I don’t know if she meant that as a compliment, but I do know this–I am moving ahead in my mission, looking forward to the day when we will be so hungry for revival that we won’t care whether it’s in a steeped-ceiling cathedral or a stained-canvas tent.

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Good News and Better News … February 21st, 2016

 Jonathots Daily Blog

(2852)

Composite with borders

Jesus never answered a question the way the asker hoped he would respond.

“Who is my neighbor?”

“It’s that guy laying on the side of the road wounded, that everybody’s ignoring.”

“Is it right for us to pay tribute to Caesar?”

“Sure–if it’s Caesar’s gig.”

“How many times should we forgive people?”

“490 seems fair.”

“What must I do to be saved?”

“Go give your money away to the poor.”

If you’re waiting for truth to emerge from the mass of human opinion, you will spend your life following foolishness.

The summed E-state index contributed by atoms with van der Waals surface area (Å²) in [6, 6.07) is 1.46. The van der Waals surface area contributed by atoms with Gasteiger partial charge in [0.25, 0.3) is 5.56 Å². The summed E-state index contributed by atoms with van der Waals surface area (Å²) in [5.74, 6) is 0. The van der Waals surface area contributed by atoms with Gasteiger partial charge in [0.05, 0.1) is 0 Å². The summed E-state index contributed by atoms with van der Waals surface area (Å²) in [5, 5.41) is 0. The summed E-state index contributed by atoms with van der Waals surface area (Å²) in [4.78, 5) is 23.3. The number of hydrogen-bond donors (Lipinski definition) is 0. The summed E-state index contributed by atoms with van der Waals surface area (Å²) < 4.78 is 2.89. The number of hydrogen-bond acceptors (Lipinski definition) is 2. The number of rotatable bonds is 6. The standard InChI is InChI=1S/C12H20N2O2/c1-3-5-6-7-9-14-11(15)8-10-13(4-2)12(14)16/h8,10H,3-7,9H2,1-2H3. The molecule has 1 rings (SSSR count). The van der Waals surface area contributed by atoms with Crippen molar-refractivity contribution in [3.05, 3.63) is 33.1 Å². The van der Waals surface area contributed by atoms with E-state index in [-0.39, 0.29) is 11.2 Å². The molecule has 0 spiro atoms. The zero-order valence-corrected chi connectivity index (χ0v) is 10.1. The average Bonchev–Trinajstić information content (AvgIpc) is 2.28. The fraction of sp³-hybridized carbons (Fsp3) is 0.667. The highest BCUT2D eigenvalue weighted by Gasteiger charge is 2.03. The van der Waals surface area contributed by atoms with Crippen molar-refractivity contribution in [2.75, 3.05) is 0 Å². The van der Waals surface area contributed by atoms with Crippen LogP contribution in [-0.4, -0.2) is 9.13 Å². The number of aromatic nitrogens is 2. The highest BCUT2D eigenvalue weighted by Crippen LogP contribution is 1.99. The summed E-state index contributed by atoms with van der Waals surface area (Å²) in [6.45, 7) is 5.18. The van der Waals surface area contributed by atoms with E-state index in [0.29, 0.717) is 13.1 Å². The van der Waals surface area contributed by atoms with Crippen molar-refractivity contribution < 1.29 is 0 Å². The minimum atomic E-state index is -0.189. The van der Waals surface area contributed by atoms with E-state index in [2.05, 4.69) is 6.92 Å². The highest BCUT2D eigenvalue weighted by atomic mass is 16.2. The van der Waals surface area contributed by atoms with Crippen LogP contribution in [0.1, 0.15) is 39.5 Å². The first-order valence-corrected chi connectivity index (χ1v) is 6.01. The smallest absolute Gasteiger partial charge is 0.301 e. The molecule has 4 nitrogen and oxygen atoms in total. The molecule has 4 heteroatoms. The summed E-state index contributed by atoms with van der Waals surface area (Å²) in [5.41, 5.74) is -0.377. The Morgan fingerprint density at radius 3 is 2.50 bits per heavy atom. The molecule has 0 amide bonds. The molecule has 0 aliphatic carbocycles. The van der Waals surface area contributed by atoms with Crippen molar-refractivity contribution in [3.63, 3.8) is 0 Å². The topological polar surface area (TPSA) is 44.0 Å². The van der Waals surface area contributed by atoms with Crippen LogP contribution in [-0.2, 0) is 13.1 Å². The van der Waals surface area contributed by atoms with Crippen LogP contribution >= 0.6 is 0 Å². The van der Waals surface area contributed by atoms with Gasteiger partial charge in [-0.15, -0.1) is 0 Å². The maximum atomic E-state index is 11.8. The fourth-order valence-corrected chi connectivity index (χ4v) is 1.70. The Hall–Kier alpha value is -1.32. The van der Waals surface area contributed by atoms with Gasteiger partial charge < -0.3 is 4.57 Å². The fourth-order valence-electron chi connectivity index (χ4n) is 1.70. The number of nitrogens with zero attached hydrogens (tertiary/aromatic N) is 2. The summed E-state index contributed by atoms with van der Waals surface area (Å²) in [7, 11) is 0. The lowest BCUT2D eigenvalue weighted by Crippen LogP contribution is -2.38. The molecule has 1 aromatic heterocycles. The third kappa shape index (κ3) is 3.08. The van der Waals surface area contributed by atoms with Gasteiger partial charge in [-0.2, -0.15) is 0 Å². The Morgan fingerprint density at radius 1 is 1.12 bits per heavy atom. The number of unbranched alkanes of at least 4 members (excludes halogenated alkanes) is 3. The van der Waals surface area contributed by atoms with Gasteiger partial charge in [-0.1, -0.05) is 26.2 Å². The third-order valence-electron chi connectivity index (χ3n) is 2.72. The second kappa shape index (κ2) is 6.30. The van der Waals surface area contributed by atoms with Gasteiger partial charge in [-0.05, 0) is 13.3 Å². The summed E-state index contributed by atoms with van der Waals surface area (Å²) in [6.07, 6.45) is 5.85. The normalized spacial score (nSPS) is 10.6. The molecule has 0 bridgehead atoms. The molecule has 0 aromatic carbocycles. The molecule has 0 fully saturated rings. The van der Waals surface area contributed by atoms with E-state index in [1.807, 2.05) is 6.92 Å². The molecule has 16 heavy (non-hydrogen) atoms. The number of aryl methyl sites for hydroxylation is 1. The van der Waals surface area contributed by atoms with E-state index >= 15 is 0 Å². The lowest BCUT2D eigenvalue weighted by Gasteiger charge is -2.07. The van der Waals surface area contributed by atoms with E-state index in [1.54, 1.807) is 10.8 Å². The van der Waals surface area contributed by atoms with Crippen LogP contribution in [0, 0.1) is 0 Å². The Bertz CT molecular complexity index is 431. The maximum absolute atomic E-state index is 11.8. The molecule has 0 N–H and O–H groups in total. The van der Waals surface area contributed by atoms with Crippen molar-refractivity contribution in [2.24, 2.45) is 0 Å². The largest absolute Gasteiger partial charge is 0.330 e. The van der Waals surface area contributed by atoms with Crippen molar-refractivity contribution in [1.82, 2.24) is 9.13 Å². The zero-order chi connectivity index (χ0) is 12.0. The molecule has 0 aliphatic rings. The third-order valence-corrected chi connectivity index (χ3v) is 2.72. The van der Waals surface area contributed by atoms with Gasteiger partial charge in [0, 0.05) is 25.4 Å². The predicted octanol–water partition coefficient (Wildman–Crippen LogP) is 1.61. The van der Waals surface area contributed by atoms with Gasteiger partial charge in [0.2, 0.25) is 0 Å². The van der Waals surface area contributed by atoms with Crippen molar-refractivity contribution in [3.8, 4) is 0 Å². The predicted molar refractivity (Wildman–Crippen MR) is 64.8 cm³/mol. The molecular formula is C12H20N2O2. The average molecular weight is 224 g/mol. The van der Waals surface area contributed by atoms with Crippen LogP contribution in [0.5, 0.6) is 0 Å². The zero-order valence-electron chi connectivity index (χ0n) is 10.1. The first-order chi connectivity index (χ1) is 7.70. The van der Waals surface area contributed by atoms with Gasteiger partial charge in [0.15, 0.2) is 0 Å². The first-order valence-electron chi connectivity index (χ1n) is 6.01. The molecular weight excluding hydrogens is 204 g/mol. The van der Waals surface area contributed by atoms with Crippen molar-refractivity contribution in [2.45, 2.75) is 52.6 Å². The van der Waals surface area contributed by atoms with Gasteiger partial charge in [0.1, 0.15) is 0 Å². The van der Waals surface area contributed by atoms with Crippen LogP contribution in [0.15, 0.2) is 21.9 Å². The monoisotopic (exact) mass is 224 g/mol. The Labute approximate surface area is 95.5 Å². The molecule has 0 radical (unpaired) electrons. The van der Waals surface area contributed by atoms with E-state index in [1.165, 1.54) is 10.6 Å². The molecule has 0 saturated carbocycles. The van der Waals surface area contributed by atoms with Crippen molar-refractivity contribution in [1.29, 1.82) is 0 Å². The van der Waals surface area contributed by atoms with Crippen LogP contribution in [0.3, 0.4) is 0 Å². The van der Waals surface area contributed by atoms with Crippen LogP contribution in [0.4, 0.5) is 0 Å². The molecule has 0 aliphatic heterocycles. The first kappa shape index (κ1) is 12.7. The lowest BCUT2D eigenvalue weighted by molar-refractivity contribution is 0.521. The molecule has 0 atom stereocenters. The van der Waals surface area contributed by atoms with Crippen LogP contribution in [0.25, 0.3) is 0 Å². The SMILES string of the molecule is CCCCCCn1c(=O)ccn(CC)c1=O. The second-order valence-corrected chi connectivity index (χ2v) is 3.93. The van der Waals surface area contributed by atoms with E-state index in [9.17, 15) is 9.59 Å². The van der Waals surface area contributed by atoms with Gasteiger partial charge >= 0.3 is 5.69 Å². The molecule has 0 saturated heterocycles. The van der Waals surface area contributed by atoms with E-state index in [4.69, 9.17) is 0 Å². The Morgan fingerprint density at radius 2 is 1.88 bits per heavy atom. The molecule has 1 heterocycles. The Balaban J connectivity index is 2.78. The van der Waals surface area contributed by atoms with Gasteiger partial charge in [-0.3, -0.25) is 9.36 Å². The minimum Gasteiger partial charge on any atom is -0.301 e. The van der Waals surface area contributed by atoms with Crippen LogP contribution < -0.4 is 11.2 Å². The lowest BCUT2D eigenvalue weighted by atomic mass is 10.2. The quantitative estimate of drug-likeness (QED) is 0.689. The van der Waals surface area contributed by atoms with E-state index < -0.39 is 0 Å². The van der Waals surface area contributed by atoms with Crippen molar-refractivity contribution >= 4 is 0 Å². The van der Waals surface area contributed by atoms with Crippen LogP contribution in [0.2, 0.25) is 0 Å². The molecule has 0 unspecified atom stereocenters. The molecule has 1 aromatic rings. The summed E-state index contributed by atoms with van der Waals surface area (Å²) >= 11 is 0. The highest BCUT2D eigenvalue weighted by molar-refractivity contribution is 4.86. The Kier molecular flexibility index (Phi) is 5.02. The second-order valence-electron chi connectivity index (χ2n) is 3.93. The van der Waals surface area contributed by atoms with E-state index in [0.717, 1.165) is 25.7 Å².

Thus, the layout of the four pictures in today’s array.

Picture 1, with Jan on set. We arrived in Christ Lutheran Church on Hilton Head Island and set up our equipment. It was the first and best thing we could accomplish.

Because of the nature of the promotional beast in America, Janet and myself maintain obscurity. No one cared that we set up our equipment, but we knew it was important to do it well, and to be ready.

The next picture shows the ceiling of the beautiful church we were in. They are lovely people, but they are religious. It is my job to take that religious fervor and try to turn it into a common sense faith.

Then you see a picture of my wheelchair, sitting by itself in the parking lot. That’s to remind me that showing my weakness only lends itself to creating strength. No one is self-sufficient. We have weaknesses, and if we’re willing to admit them to others, we open the door to a mutual humanity.

And finally, there’s a picture of a rear view mirror. Honestly, I cannot go forward without understanding where I’ve come from, and learning from those experiences to benefit myself, and therefore enhance the life of others.

Humility is not an option we select when we are in a particularly good mood or have sung a moving hymn. Humility is survival–allowing ourselves wiggle room just in case our frailties show up instead of our strengths.